October 2014 event – Bush Foods


The October 2014 Goldfields Sustainability Group event was a presentation by Wendy van Dok on Bush Foods. Some 16 people gathered in London House Talbot around a table spread with bush foods that included: sandalwood nuts, packets of wattle seeds, roasted ground wattle seed, dried quandongs, lemon myrtle leaves and pots of sandalwood and acacia seedlings, an interesting variety of books and acacia plants “roots and all” to show the nitrogen fixing nodules.

Wendy explained the laborious work for aborigines in harvesting bush foods since there are no large bush fruits and grinding small seeds would be time consuming. Wendy pointed out that Australia may have missed an opportunity by not understanding more about the special food plants aborigines used and Australian food plants have never been bred to improve their productivity as has happened with “bush foods” elsewhere in the world. We forget that corn and wheat have been bred from ancestral plants that look very little like the modern varieties and have been repeatedly bred and selected over time to become useful as food.

Wendy quoted from a RIRDC publication “Functional properties of Australian Bushfoods” which has tested bush foods and reported on the antioxidant and other properties of 19 Bush foods. http://www.ausbushfoods.com/reports/Other/Functional%20properties-07-030.pdf

Other research reports Wendy mentioned have studied macronutrients and vitamins in bushfoods and for example found that Kakadu plums and quandongs are relatively high in vitamin C compared to blueberries.

There is potential for food supply in Bush foods but it will be difficult to expand the market beyond the current niche markets due to low production quantities and difficulties in producing a consistent product. Acacia are the most likely source of income in this area for the small scale farmer but to harvest an economically viable quantity of seed producers would have to combine their harvest in some form of cooperative manner.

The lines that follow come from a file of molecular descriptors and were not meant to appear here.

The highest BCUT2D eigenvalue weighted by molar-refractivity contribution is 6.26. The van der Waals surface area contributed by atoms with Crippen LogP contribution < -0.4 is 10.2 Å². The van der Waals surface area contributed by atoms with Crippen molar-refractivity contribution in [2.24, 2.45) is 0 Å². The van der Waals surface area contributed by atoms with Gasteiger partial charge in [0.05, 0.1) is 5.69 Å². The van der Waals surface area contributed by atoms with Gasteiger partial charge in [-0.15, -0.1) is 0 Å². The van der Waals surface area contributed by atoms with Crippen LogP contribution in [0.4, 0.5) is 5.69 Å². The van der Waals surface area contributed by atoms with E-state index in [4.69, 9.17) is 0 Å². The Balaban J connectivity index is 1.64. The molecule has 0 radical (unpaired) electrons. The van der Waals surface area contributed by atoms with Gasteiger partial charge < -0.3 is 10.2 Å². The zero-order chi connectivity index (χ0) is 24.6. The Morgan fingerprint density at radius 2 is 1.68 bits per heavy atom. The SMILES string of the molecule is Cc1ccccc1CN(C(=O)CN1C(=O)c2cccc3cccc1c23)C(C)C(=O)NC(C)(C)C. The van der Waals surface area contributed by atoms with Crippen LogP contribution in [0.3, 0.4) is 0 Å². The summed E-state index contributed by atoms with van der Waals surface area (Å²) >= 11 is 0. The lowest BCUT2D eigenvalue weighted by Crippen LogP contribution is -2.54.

Acacias are also nitrogen fixers and may be able to help reduce farm emissions of the green house gas N2O and contribute in a less harmful way to the nitrogen cycle than does incorrect fertiliser use on farms. Acacias may have potential for biodiesel production.

The talk finished by mentioning the anti-nutritional properties of bush foods. Just as Aborigines knew how to process bush food to avoid illness we must be aware of the complexity of the chemicals that form in plants that might inhibit our ability to digest the nutrients. More research and education is needed on this. Just as we have all learnt to avoid the solanine toxin found in green potatoes.

After tasting quandong, sandalwood nuts, noting the aroma of various ground acacia seeds and listening to some detailed and informed responses from the people attending, the meeting concluded and most present moved next door to Bryce’s Bistro for non bush food and to sit on the veranda and chat and admire the espaliered fruit trees pruned at a previous GSG event (August 2013).

Thanks go to Wendy for a most informative workshop and also for stimulating lots of sharing of knowledge about Bush foods amongst those attending.